Pacific Rhododendron The Heath Family–Ericaceae
Names: The Pacific Rhododendron is also known as the Coast Rhododendron, California Rhododendron, or California Rosebay. Rhododendron macrophyllum literally means, “Rose tree with big leaves.” It is the state flower of Washington State.
Relationships: The rhododendron genus includes plants commonly known as azaleas. It is a very large genus with about 1200 described species. Most are found in China, Japan and neighboring countries; tropical species are found from Southeast Asia to New Guinea and Northern Australia. Relatively few are native to Europe and North America. The Rhododendron Species Foundation in Federal Way, Washington, which is dedicated to the conservation, public display, and distribution of Rhododendron species has about 600 species in their display gardens along with many of the over 28,000 cultivated varieties. About 30 species are native to North America; the Pacific Northwest is home to only 5 species; two of which (Kamcahatka Rhododendron, R. camtschaticum and Lapland Rosebay, R. lapponiocum) are small prostrate shrubs from Alaska or Northern British Columbia. The other 2 species will be discussed in the section on deciduous shrubs. Labrador Teas, Ledum sp. are also now often lumped into the Rhododendron genus.
Distribution: The Pacific Rhododendron is found west of the Cascades from southern British Columbia to Northern California.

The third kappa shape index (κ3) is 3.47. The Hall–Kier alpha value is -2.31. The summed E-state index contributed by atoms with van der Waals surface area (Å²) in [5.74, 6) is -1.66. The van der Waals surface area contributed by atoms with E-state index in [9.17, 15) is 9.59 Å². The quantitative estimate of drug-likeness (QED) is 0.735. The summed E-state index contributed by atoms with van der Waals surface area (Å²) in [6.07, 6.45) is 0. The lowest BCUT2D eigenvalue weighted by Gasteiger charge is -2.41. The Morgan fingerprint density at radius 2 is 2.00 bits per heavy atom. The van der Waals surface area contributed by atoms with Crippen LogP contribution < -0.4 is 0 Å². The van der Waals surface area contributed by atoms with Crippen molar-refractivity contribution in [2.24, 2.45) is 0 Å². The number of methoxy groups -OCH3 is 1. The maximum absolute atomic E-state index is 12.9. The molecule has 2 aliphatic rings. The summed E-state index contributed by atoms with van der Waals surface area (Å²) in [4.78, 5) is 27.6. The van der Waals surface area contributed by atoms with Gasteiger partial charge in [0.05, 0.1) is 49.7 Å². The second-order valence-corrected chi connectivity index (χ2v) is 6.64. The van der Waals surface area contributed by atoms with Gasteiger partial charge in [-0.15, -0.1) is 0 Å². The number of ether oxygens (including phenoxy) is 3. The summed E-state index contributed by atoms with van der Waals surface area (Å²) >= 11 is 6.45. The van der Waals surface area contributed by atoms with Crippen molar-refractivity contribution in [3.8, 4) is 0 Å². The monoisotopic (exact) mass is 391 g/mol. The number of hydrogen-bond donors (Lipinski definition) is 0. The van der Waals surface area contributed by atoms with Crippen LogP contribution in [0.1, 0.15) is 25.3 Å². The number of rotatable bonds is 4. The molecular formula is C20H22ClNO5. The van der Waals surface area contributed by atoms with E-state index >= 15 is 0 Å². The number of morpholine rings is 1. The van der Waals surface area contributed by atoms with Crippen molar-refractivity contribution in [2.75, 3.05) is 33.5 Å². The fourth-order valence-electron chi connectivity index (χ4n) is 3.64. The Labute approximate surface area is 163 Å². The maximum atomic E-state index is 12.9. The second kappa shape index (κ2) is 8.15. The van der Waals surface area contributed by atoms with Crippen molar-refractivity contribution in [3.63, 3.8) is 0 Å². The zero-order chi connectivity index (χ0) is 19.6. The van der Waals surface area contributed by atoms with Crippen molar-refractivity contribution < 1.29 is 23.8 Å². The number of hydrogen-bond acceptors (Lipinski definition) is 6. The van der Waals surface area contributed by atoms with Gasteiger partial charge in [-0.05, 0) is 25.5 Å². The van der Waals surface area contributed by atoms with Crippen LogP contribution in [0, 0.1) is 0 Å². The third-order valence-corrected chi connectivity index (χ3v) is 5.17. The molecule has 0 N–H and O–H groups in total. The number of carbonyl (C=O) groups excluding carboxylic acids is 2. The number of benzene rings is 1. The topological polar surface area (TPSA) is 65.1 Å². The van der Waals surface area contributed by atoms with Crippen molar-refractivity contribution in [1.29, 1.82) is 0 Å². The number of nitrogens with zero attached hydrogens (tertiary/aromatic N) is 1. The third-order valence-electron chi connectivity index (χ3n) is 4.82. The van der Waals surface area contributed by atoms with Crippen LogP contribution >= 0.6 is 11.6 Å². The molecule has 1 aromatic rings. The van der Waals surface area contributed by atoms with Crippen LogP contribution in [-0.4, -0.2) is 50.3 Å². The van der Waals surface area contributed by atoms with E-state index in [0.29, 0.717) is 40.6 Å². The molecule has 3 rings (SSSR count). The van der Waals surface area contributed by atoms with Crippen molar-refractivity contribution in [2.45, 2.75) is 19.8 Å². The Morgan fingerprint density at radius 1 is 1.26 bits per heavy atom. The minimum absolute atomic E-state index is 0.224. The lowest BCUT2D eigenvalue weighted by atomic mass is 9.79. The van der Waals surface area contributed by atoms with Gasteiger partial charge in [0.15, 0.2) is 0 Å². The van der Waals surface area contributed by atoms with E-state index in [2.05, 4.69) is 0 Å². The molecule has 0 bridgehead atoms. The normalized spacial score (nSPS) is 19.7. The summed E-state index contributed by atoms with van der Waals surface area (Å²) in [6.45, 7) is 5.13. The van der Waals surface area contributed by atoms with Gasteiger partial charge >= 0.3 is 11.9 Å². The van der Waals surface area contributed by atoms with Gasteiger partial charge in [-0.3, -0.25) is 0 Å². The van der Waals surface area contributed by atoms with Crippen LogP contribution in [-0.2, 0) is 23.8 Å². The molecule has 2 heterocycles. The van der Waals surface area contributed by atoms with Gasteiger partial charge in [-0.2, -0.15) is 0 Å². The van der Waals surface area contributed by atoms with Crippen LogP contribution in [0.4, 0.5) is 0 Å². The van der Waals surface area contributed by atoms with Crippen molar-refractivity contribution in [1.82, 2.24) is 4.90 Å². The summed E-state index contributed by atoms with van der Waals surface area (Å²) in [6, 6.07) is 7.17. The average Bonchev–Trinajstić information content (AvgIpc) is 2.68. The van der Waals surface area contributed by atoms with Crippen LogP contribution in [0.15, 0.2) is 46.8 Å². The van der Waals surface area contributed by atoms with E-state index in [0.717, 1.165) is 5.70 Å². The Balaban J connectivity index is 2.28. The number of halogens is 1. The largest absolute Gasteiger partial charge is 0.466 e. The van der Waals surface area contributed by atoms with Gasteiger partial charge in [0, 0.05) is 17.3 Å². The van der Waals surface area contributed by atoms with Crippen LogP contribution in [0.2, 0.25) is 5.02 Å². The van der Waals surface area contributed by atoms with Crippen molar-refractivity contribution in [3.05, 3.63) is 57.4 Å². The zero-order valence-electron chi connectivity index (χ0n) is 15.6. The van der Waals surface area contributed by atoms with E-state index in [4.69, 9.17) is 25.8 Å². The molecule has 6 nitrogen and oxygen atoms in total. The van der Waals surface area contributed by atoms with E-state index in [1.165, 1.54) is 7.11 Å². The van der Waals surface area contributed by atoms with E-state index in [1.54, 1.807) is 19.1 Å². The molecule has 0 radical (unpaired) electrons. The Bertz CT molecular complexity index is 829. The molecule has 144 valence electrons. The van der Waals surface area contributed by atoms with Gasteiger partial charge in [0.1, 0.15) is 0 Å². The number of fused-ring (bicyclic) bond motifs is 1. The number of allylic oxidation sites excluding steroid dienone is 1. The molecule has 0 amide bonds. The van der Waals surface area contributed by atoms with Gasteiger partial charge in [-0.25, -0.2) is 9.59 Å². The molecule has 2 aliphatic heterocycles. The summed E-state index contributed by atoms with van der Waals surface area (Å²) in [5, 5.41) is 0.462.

Growth: It reaches to about 24 feet (8m); taller in the shade than in the sun.
Diagnostic characters: The thick, leathery leaves of Pacific Rhododendron are oblong, 3-8 inches (8-20cm) long. The pink, sometimes white, bell-shaped flowers are borne in showy clusters called trusses. Each flower has 5 lobes with wavy edges. Seeds are produced in woody capsules.
In the Landscape: Rhododendrons have long been a favorite of landscapers in the Pacific Northwest. Although many may prefer the variety of flower colors, and forms in cultivated varieties, our native Rhododendron with its bold green leaves and spectacular pink flower clusters can find a place in both wild settings and more traditional landscapes. Even those that steer away from rhodies due to the fact that they are so common in northwest gardens may be convinced to include this native species in their yard! Pacific Rhododendron is also useful for erosion control on steep watersheds.
Phenology: Bloom Period: April-May. Seed capsules ripen August to September.
Propagation: Seeds do not require stratification, but require light to germinate. Seeds remain viable for 2 years. Collect softwood cuttings, May to September. Wounding and dipping in an IBA hormone aids rooting of cuttings. Peat and perlite is a preferred rooting medium; bottom heat and misting is also beneficial.
Use by wildlife: This shrub provides all year cover for wildlife but has very little food value. Deer and Mountain Beavers are among the few that browse on Pacific Rhododendron.